The issue instead is one of sorting out who should be pitching in front of Mariano Rivera, because 'Just Say Mo' won't fly as far as bridging ballgames from the sixth through the eighth. Happily, the talent's there, even absent Aceves: Joba Chamberlain's doing good work, and if Robertson and Marte continue to struggle, deadline deals for situational weapons hardly qualify as missions impossible. Even if they decide to skip shopping, there are live arms on the 40-man, and just as the team's done fine “getting by” with former no-names like Brian Bruney or Aceves or Robertson or Jose Veras or Edwar Ramirez, they won't suffer too terribly if they have to resort to Romulo Sanchez or Mark Melancon to fill up the pen.
Activated RHP Justin Duchscherer from the 15-day DL; re-purchased the contract of DH-L Jack Cust from Sacramento (Triple-A); optioned RHP Henry Rodriguez to Sacramento; designated RHP Edwar Ramirez for assignment. [5/15]
Optioned C-R Josh Donaldson to Sacramento; returned RHP Justin Duchscherer to the 15-day DL (hip soreness); designated RHP Chad Gaudin for assignment; activated C-R Kurt Suzuki from the 15-day DL; recalled RHP Henry Rodriguez from Sacramento; purchased the contract of LHP Cedrick Bowers from Sacramento. [5/16]
Remember when the A's overhauled their training staff? And remember how yesterday's issues weren't supposed today's? Well, plus ça change, plus c’est la même chose. If, as Alphonse Karr also said, “Happiness is composed of misfortunes avoided,” perhaps we have to accept that some misfortunes are unavoidable because they're instinsic to those who suffer.
That may sound desperately Calvinistic, but there's not much else to say about employing the Duke at this point. It sounds as if he'll need surgery, again, and it sounds as if he's out for the year, again. More fundamentally, we know that he's broken, and given the miseries going back more to the tail end of 2008, we know that waiting around for him to be fixed up and ready to contribute is beginning to be a sad sort of echo of the back end of Rick Langford's career, if you had the misfortune of waiting for that comeback that never came. Whether the A's decide the play the waiting game again remains to be seen—it didn't cost that much this year, and it won't next winter either. Given that this is the team that let everyone from Steve Karsay to Mike Norris go out on their shields, I won't be surprised if they afford the Duke the same generous gesture, on the off chance that maybe they get some shred of what they had. I just wouldn't invest much faith in the outcome: we hope for a redemptive performance, but we can also expect disappointment.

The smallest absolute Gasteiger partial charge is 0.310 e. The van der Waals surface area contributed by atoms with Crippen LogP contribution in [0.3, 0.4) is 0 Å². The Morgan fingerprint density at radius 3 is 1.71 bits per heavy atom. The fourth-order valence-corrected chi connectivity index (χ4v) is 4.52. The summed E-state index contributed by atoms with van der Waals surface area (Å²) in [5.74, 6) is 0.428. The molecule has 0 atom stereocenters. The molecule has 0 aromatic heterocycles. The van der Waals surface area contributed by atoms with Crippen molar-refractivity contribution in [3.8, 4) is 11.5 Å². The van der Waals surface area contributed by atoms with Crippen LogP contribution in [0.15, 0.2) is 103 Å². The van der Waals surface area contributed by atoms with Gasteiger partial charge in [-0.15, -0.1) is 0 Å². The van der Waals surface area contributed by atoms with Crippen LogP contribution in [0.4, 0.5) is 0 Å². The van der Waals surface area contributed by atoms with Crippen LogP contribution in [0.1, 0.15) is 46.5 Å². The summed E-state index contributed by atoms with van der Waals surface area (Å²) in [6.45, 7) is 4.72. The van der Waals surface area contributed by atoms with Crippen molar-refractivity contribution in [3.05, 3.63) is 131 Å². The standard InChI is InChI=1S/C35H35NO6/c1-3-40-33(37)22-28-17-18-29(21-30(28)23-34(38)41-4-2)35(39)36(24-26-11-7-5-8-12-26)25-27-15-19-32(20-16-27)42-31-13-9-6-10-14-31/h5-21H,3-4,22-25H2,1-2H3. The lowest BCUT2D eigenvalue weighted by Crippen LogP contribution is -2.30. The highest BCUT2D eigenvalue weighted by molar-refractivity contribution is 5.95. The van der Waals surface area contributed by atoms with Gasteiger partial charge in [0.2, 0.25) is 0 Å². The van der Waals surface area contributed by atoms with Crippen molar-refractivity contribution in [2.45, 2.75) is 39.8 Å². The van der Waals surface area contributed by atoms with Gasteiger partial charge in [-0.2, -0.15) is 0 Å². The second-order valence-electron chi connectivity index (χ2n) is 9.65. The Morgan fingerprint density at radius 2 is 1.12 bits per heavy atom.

The penalties of relying on Duchscherer go beyond his flitting in and out of existence on the mound, of course. In what became a pen start on Saturday, Tyson Ross did his bit in an emergency, while Gaudin pancaked badly enough to see his roster status squashed flat. Swapped in for him to keep the over-30 contingent in the pen fully stocked is the well-traveled Bowers, and while somebody has to go down for the inevitable call-up of a starter to replace the Duke—probably Vin Mazzaro, come Thursday's turn—it would be interesting to see what the man who's played in both the Korean and Japanese leagues can do. He's always been a bit wild, with better-than-average velocity for a lefty, while mixing in a decent curve, and he'd done happy stuff in Sacramento, striking out 26 in 17
Meanwhile, for all that curdled ambition and mound mayhem, there is at least the happiness to be found in seeing Suzuki back in action, as well as the interesting decision to bring back Cust—to man left field, no less. That's somewhat understandable if you look at the collection of disjointed contributions from the men manning the outfield—the powerless Ryan Sweeney balanced against Eric Patterson's delivery of power but little else, the reintroduction of Rajai Davis to life beyond a single-season .361 BABIP, the hope that Jake Fox will hit enough at some position to merit retention, and the cipher named Gabe Gross. Despite happy talk about Coco Crisp and Mark Ellis starting rehab assignments last week, neither got into a game over the weekend, so the position-playing picture for the time being seems set, with Cust in the outfield.
That's because they're waiting on Eric Chavez at DH, of course, and Chavez is slowly doing better of late. In the meantime it means taking a defensive hit in left, but that's not the worst decision to make, given the team's desperate need for offense. But can Cust deliver it? For the River Cats, he was mostly just walking, providing just a .163 ISO while working 31 unintentionals out of opposing pitchers in 144 PAs. That's not to poor-mouth his production too much, but he remains the same player nobody else wanted, either via free agency or waivers. That the A's have again had to turn to him in their hour of need reflects less that he's going to suddenly go nuts on the league and make everyone in the universe rue the day they made him go to Sacramento as much as they're about as hard-up for hitting help as a club can get. That the situation's no different than when they bought him away from the Padres in 2007 reflects on how poorly so many other machinations have worked out. Plus ça change, plus c’est la même chose indeed.